“SCWA has greater problems than the Riverhead Water District,” she said. “They’re raising your rates, with surcharges on top of it….they’re a public authority and they’re not held to the same standards as a water district.”
Members of the public, including Kelly McClinchy, Ellen Hoil and Phil Barbato, asked when people could reasonably expect to see the work done, whether the project needs DEC permits, and why the town is waiting for grant funding to pay for it.
“If a portion of the money necessary is provided to Riverhead, are you waiting for the rest of the money?” asked Ms. McClinchy. “How long does the permit process take?”
“We’re working through problems with the DEC,” said Mr. Mancini, adding that a recent project to bring public water to the Peconic River Sportsmen’s Club in Calverton took about eight months.
“What happens if you only get part of the money?” said Ms. Hoil.
Ms. Prudenti said the town would then look into New York State Environmental Facilities Corporation funding.
“We are moving like a locomotive train,” she said.
“But everything goes off track,” said Ms. Hoil, who is a Democratic candidate for town assessor this fall.
“There’s gotta be another financial way to go about this. Can’t we take a loan out or do some kind of creative financial movement here?” said Mr. Barbato.
“There simply is just not enough money around. Your problem is not unique to you,” said Mr. Mancini. “To dismiss the tremendous cost of this is doing a disservice for us to try to help you.”
“We cannot bond $9 million,” said Councilman Tim Hubbard. The taxpayers in town would burn down town hall.”
Some people in the crowd murmured that that wouldn’t be a bad idea.
“I live in Jamesport. I’m already on public water. I’m willing to pay for it,” said Mr. Barbato.
While the Grumman site at EPCAL, formerly owned by the U.S. Navy, is the likely source of the pollution in Manorville and Calverton, the town has been unable to date to get the Navy to pay to hook residents there up to public water.
Mr. Mancini handed out a chart explaining why hooking this handful of homeowners up to public water has proved to be such a drawn-out process. The bottom line: They are by far the most costly public water hookups on Long Island due to how much supply pipe must be installed in order to reach the homes, which are spread out over a densely wooded area of the Central Pine Barrens.
“These few remaining homes are the most expensive in all of Suffolk County. This is a tremendous challenge,” said Mr. Mancini. “The distance is quite far, and it’s sparsely populated.
These public water hookups would cost more than $35,000 on average, according to his chart, while the cost of hooking up the remaining people not on public water in other towns is far lower — the cost in Southold or East Hampton is around $11,000, while the cost in Brookhaven averages $6,000.
Mr. Mancini urged residents to join the Navy’s Restoration Advisory Board (RAB), a board comprised of community members who have a stake in the environmental issues that could have been caused by the Navy’s use of the property.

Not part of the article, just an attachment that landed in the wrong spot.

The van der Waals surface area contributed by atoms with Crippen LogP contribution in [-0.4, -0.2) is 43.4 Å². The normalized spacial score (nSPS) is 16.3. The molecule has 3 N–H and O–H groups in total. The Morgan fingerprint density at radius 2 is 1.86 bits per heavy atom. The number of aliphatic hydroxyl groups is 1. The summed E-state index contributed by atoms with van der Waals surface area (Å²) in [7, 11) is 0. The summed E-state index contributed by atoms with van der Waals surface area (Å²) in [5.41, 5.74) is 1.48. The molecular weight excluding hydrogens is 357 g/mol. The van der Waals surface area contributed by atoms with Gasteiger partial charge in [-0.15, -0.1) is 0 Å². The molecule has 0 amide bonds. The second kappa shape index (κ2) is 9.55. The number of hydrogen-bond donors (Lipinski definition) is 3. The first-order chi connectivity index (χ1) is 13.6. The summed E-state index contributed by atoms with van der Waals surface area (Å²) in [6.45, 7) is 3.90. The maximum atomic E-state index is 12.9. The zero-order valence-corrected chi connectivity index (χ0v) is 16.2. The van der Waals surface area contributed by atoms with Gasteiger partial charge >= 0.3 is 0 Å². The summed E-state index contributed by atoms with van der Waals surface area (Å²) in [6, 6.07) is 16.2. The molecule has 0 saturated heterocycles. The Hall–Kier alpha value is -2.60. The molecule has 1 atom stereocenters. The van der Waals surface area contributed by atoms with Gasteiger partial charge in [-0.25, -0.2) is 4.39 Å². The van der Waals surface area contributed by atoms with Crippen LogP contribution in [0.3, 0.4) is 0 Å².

“If you believe the Navy has impacted your private well, join the RAB and pressure them,” he said. “I was disappointed that more local residents didn’t join. If you feel they contaminated your well, you need to build your case.”
“We don’t know for sure that the contaminants in our wells came from the Navy,” said Ms. McClinchy. “The Navy has not proven to us the contaminants have been coming from their site. What is the town board doing to make sure no further contamination happens at that site and affects us? Salvaged cars are being stored on the runway for a second time. Cars in transport have already caught on fire. There are already oil pools on the runway. They’re being moved by payloaders and there’s great potential for all the fluids in the cars to leak out. We can’t take any more from this site.”
Ms. Prudenti said the DE C has been out to the site to inspect the cars.
Toqui Terchun of Calverton urged the board that any money the town gets from leasing the runway to store damaged cars be earmarked to help the people of Calverton.
Jason Hime of the Suffolk County Department of Health Services added that the health department is testing private wells near EPCAL free of charge to see if they contain elevated PFOA/PFOS contamination. Residents can call 631.852.5810 to receive testing.
Resident Mark Masi told the board via Zoom that he was concerned that the Navy was using the federal standard of 70 parts per trillion of perfluorinated compounds as the drinking water limit, while New York State’s standard is 10 parts per trillion.
Citizens Campaign for the Environment Executive Director Adrienne Esposito piped up that Nw York has agreed to enforce the state standard on federally owned property.
“I was extremely happy to hear that,” she said, “and thank you to the Suffolk County Health Department for saying we will come in and test your wells for free.”
“Riverhead is a smaller district, and it would be much harder for them to do (this project),” she chimed in on the the debate over the Suffolk County Water Authority. “The public, I don’t think they care who gives them clean water. They want it as quickly as possible.”
“If they say they can start tomorrow, we’ll say, ‘ok, we can do it,” said Ms. Aguiar, in an apparent about-face from her earlier comments. Her companions on the board then agreed.
“By all means, if Suffolk County comes tomorrow with a check, I support to go that route,” said Mr. Rothwell.
“If that’s the case, we’ll be unanimous. We’ll all vote that way,” said Councilman Frank Beyrodt. “But we want to do this for ourselves.” — BHY